of maritime boundaries may indeed be set aside by virtue of VCLT Article 62 when relevant coastal geog-
raphy has undergone drastic and unforeseen changes, leading to the radical transformation of maritime
entitlements under UNCLOS. The exclusion of treaties establishing boundaries only applies to boundaries
delimiting sovereign territory and, consequently, does not cover boundaries delimiting the exclusive eco-
nomic zone, exclusive fisheries zone, or the continental shelf.
Rebus Sic Stantibus
: The Origin of VCLT Article 62
Gentilis, who wrote the first textbook in international law,11 introduced the maxim omnis conventio intel-
ligitur rebus sic stantibus12 in the sixteenth century. He is believed to have been the first legal scholar to
discuss the theory more generally known as rebus sic stantibus. Gentilis based his findings on the writings
of civil lawyers but according to Pal of the ILC, the theory derived from canon law.13 Its existence was later
affirmed by Suárez and Vattel but rejected by Grotius in the seventeenth century because he made a distinc-
tion between treaties and contracts and was reluctant to accept the termination of treaties due to changed
circumstances because of derivative complications.14 Bynkershoek is also said to have rejected the theory of
rebus sic stantibus in the eighteenth century, although he held that an impossibility of performance might
allow for derogation from treaty obligations.15 Such a contention does not necessarily reject the doctrine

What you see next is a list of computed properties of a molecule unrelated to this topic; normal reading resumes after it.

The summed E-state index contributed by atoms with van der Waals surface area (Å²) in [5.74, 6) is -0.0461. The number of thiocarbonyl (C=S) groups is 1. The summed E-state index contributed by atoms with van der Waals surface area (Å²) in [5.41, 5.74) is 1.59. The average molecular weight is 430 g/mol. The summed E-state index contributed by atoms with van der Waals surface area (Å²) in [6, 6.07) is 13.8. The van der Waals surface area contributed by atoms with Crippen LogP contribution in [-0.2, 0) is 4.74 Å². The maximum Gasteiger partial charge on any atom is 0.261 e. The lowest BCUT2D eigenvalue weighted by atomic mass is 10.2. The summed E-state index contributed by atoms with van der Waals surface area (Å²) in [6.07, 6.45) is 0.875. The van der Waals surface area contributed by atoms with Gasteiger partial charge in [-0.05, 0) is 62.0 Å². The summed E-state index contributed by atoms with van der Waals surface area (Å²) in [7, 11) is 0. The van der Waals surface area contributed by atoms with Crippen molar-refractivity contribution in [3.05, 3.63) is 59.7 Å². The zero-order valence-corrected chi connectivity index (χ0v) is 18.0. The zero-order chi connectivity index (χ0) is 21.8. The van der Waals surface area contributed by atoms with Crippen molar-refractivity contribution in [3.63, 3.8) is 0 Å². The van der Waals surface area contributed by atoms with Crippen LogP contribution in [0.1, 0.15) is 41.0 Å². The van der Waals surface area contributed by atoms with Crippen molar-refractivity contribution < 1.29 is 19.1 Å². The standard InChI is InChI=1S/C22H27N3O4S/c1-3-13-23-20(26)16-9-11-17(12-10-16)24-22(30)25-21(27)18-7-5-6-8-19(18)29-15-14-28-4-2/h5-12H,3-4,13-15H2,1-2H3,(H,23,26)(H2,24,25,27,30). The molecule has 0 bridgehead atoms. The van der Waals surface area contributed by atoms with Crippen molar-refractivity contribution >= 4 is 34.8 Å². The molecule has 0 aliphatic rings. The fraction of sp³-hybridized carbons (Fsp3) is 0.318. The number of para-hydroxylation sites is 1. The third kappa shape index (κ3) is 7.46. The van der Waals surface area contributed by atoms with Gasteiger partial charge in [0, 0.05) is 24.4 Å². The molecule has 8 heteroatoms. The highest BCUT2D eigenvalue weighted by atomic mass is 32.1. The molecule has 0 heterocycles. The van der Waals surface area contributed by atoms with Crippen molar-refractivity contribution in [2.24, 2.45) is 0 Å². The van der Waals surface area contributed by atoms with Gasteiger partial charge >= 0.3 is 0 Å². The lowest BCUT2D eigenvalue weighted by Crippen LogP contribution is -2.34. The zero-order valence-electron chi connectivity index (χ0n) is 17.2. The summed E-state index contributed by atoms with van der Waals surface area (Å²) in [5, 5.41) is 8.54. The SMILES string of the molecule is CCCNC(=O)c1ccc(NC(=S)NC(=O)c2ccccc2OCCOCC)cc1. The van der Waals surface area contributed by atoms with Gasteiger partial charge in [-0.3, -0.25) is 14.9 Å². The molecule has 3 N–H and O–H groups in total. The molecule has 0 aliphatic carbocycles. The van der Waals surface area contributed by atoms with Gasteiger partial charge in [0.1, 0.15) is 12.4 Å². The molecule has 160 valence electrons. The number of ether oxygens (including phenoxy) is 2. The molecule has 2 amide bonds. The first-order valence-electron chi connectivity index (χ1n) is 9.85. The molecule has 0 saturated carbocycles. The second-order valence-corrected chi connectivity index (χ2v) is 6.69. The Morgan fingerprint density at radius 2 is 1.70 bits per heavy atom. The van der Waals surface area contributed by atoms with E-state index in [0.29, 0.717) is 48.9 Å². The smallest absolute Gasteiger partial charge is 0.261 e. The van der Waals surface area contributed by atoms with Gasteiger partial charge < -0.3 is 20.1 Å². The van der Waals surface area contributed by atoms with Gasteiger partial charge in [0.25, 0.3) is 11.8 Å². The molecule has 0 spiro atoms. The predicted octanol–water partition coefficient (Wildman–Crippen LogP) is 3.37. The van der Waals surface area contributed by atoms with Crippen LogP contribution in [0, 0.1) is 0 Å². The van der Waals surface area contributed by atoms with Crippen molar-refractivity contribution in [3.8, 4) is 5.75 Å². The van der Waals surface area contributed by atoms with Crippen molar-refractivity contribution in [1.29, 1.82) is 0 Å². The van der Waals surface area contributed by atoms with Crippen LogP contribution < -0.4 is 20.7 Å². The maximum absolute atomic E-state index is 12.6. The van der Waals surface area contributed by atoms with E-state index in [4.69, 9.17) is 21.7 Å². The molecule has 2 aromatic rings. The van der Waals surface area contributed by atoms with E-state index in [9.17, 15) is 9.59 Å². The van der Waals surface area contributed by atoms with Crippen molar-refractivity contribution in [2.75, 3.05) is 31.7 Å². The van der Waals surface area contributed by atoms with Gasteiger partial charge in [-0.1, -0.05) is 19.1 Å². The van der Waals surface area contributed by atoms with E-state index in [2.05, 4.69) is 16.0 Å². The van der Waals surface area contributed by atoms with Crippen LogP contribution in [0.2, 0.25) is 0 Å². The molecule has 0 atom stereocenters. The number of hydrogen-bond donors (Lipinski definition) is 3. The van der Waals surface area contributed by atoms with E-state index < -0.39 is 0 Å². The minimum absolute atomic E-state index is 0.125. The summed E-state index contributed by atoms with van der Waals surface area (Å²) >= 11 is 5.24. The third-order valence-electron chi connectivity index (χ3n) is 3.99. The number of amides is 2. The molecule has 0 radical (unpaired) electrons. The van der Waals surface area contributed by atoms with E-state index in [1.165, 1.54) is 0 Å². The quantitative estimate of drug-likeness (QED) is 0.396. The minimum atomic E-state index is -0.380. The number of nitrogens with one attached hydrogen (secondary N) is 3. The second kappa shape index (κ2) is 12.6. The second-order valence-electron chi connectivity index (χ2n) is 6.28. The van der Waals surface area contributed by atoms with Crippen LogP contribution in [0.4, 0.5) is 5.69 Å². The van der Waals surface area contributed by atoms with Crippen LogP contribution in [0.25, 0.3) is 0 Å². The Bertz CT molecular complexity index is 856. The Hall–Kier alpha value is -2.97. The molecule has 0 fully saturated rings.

of rebus sic stantibus since some members of the ILC did not distinguish between rebus sic stantibus and
impossibility of performance while drafting the articles for the VCLT.16 Several members wanted to merge
Frontier Dispute (Burkina Faso v Repblic of Mali) (Judgment) (1986) ICJ Rep 554, 577, para 46.
Eric Stein and Dominique Carreau, ‘Law and Peaceful Change in a Subsystem: “Withdrawal” of France from the North Atlantic
Treaty Organisation’ (1968) 62 American Journal of International Law 577, 617.
Rein Müllerson, ‘The ABM Treaty: Changed Circumstances, Extraordinary Events, Supreme Interests and International Law’ (2001)
50 The International and Comparative Law Quarterly 509, 525.
Stein and Carreau (n 6) 617.
Vienna Convention on the Law of Treaties (adopted 23 May 1969, entered into force 27 January 1980) 1155 UNTS 331 (VCLT).
10 David D Caron, ‘Climate Change, Sea Level Rise and the Coming Uncertainty in Oceanic Boundaries: A Proposal to Avoid Conflict’
in Seoung-Yong Hong and Jon M Van Dyke (eds), Maritime Boundary Disputes, Settlement Processes and the Law of the Sea (Martinus
Nijhoff 2008) 1–2.
11 Boleslaw A Boczek, International Law: A Dictionary (Scarecrow Press 2005) 9.
12 Every agreement is understood based on the existing circumstances.
13 ILC Summary Record ‘694th Meeting’ (6 June 1963) UN Doc A/CN.4/SR.694, 136.
14 See Hugo Grotius, De Jure Belli ac Pacis (trans Francis W Kelsey) in James B Scott (ed), The Classics of Internationial Law (vol 2, OUP
1925) 424.
15 UN Doc A/CN.4/SR.694 (n 13) 136.
16 ibid 141.